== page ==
The Tin Forest
24/07/2014 - 03/08/2014
A celebration of Glasgow’s industrial past and creative future.
Taking place at the South Rotunda, across Glasgow and across the Commonwealth.
Part of the Glasgow 2014 Cultural Programme.
Inspired by the book by Helen Ward and Wayne Anderson
There was once a wide, windswept place, near nowhere and close to forgotten,
that was filled with all the things that no one wanted…
Produced in association with Scottish Youth Theatre and supported by Glasgow Life, Creative Scotland, Homecoming 2014, the Calouste Gulbenkian Foundation and Arts and Business Scotland
The Tin Forest is the story of a crabbit wee man who dreams of a better world and decides he’ll just have to build it himself. Graham McLaren’s adaptation entices audience members (in gaggles of ten at a time) behind the walls of a magically transformed South Rotunda, on a walk through the old man’s weird and wonky world. An oddball cast of lovable bampots and eccentric puppets guide brave punters through manky wee howffs and wide windswept places alike…
Glasgow’s East End was a major industrial centre. The area was home to companies such as James Templeton textile production, Sir William Arrol & Co bridge builders and, of course, William Beardmore and Company, whose mighty Parkhead Forge made the high grade steel upon which so many other industries depended.
Govan was once the centre of the world-renowned Clydeside shipbuilding industry. It was also home to some of Scotland’s most famous speakers, Mary Barbour and Jimmy Reid. Govan has a history of speaking up and speaking out about how the people of Govan want their world to be. We created a Govan-wide event in June, bringing voices from Govan together, both speaking and singing. Alongside this, the National Theatre of Scotland ran six months of free weekly acting workshops for young people in Govan.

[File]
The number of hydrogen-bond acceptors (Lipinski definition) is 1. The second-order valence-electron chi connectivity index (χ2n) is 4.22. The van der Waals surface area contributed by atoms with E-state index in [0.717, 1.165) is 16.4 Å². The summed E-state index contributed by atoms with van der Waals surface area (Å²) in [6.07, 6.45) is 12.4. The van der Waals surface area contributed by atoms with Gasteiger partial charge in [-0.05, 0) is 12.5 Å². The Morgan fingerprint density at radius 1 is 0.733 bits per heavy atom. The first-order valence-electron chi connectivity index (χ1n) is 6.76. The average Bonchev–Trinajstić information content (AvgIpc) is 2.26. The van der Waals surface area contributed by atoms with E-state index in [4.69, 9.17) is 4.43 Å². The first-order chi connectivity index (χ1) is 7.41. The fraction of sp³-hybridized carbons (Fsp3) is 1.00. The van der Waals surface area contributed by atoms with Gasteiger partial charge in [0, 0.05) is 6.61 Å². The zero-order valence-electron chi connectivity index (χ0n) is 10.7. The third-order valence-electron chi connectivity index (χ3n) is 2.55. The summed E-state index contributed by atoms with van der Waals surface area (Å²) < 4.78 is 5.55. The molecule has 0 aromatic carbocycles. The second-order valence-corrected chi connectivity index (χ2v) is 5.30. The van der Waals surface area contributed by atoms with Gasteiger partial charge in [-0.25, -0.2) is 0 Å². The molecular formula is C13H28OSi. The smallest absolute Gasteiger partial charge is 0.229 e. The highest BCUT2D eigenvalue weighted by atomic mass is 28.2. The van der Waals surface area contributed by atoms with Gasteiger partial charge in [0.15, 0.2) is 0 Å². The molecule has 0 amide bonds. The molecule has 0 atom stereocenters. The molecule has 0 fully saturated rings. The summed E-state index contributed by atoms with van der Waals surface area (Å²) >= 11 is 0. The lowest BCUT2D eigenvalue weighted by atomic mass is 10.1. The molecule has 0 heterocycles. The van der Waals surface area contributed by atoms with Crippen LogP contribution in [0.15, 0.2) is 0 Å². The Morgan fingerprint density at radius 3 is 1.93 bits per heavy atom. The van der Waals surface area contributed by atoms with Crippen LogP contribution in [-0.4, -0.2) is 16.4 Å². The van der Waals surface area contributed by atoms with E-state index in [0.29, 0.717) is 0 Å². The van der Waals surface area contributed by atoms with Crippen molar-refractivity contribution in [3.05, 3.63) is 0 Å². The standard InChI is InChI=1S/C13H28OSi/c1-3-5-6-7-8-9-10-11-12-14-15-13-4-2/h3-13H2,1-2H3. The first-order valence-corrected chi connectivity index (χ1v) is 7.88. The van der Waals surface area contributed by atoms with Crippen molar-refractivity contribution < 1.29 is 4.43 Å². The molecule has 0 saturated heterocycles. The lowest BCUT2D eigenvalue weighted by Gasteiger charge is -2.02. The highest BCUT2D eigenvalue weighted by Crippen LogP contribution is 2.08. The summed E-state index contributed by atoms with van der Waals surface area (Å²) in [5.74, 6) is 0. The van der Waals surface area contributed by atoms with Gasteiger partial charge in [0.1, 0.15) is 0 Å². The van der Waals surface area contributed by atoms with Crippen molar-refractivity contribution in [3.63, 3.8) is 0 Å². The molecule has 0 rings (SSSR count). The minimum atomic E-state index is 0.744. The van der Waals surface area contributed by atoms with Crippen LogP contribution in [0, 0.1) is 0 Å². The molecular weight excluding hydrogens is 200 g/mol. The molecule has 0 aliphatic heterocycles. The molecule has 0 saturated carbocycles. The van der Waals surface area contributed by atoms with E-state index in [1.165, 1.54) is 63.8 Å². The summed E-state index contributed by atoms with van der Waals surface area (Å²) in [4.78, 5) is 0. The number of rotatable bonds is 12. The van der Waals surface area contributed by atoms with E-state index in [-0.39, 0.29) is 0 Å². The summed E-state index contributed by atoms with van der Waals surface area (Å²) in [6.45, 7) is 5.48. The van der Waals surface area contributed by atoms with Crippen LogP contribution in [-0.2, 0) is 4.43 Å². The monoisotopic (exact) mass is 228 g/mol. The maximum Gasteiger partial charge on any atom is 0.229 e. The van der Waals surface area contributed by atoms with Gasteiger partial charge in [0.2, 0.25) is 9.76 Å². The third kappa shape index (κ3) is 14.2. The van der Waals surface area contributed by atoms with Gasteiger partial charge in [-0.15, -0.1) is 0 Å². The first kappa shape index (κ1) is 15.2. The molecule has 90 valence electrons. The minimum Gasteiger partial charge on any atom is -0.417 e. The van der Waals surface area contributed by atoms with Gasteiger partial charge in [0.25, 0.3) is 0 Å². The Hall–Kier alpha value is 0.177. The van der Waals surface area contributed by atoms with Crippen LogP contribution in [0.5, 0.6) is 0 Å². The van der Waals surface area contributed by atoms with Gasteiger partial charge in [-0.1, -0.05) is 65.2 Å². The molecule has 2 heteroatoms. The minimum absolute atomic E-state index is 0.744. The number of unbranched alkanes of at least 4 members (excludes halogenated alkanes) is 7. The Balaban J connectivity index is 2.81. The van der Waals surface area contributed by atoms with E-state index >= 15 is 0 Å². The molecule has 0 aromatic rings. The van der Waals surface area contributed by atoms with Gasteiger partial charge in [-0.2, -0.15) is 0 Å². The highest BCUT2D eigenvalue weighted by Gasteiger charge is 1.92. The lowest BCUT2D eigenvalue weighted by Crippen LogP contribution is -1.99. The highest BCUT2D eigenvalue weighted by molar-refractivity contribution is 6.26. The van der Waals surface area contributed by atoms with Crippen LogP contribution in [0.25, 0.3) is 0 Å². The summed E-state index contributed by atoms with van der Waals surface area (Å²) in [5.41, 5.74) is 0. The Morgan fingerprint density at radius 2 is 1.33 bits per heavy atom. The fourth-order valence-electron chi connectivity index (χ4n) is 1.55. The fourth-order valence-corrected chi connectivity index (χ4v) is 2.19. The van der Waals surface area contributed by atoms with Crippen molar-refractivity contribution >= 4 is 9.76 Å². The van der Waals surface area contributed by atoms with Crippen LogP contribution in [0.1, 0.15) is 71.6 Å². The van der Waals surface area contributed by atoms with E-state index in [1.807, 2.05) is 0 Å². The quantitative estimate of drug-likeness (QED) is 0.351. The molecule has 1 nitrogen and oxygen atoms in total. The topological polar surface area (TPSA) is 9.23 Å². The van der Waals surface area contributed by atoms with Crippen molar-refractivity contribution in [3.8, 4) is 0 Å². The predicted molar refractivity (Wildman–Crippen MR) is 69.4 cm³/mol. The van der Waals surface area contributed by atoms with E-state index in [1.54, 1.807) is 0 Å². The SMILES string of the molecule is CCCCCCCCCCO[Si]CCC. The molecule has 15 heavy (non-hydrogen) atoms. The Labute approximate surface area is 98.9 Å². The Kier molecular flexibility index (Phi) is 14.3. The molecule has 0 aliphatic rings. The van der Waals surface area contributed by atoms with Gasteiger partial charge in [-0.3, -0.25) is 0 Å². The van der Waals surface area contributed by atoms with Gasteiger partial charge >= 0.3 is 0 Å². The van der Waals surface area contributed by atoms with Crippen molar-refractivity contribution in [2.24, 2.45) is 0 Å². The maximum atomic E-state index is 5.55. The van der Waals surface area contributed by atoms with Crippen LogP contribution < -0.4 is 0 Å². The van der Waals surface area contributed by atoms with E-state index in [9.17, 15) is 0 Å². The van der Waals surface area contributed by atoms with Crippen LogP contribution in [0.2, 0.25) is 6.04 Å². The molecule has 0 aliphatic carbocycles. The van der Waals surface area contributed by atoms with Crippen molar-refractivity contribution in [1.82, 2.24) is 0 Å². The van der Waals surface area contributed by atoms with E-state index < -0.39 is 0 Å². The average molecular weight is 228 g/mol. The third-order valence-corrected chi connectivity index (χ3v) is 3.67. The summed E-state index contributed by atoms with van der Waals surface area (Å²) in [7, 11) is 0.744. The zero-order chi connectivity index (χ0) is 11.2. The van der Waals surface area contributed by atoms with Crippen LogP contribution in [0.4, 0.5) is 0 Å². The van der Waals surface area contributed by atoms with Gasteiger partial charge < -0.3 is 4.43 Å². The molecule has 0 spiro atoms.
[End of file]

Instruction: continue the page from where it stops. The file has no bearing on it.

The factories of Southwest Glasgow were a crucial part of the Second World War effort, producing armaments and, at their peak, 100 Merlin Spitfire engines per day. Hillington, Penilee and Cardonald grew massively in population during WWII, as workers moved to the area to meet the demand. What’s the story in this part of Glasgow today? What are we building for the future?
At one time, Springburn built a quarter of the world’s locomotives. Huge manufacturing sites like St Rollox, Cowlairs, Hyde Park and Atlas sent engines and rolling stock all over the world, changing the face of global transportation. St Rollox is still in operation but times have changed and so has Springburn. What does it look like now and what does the future hold?
1 company – 90 young people – 5 groups – 6 locations – 1 city
Inspired by The Tin Forest story and by a string of iconic Clydeside landmarks, The Tin Forest International Performing Company brought Glasgow’s riverside to life over three special days in July 2014.
90 young theatre makers from across the Commonwealth formed 5 groups, representing the people – past and present – who have lived in and passed through Glasgow:
the Forgotten, the Workers, the Dreamers, the Players and the Travellers.
Each group created a piece of pop-up theatre inspired by a riverside landmark.
As The Tin Forest grew in Glasgow, ten groups of young artists from across the Commonwealth were creating their own special theatre pieces, similarly inspired by the story and by the phrase “From nowhere…..to somewhere.”
During Games time, the groups performed at the transformed South Rotunda as part of the Tin Forest International Theatre Festival. The groups hailed from Jamaica, Bangladesh, India, England, New Zealand, Malta and, of course, from Scotland – Aberdeen, Buckhaven, Edinburgh and Glasgow.
A fast-paced evening of discussion, debate, plan-hatching and song, as we asked you to reimagine the place where you live.
Your hosts for the evening were The Tin Forest director Graham McLaren and writer- director-performer Kieran Hurley (Rantin’, Beats, Chalk Farm). They asked you to tell us about the burning issues – what are your hopes, dreams, frustrations in the place where you live?